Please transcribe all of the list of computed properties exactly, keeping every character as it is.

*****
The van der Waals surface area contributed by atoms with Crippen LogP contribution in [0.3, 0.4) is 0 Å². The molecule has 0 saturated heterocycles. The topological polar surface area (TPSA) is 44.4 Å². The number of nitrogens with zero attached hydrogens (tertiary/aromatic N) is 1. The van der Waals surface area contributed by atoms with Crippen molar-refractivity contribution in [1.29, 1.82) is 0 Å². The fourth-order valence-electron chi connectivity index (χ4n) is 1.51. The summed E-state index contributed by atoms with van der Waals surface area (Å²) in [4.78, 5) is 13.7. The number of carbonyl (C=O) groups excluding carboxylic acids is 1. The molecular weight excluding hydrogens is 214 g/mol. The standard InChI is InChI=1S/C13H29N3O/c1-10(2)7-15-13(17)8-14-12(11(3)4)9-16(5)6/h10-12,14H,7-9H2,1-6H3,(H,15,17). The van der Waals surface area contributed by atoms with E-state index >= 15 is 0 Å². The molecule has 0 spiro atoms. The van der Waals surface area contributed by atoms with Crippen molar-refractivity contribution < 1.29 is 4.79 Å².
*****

The van der Waals surface area contributed by atoms with Crippen LogP contribution in [0.3, 0.4) is 0 Å². The molecule has 0 saturated heterocycles. The topological polar surface area (TPSA) is 44.4 Å². The number of nitrogens with zero attached hydrogens (tertiary/aromatic N) is 1. The van der Waals surface area contributed by atoms with Crippen molar-refractivity contribution in [1.29, 1.82) is 0 Å². The fourth-order valence-electron chi connectivity index (χ4n) is 1.51. The summed E-state index contributed by atoms with van der Waals surface area (Å²) in [4.78, 5) is 13.7. The number of carbonyl (C=O) groups excluding carboxylic acids is 1. The molecular weight excluding hydrogens is 214 g/mol. The standard InChI is InChI=1S/C13H29N3O/c1-10(2)7-15-13(17)8-14-12(11(3)4)9-16(5)6/h10-12,14H,7-9H2,1-6H3,(H,15,17). The van der Waals surface area contributed by atoms with E-state index >= 15 is 0 Å². The molecule has 0 spiro atoms. The van der Waals surface area contributed by atoms with Crippen molar-refractivity contribution < 1.29 is 4.79 Å².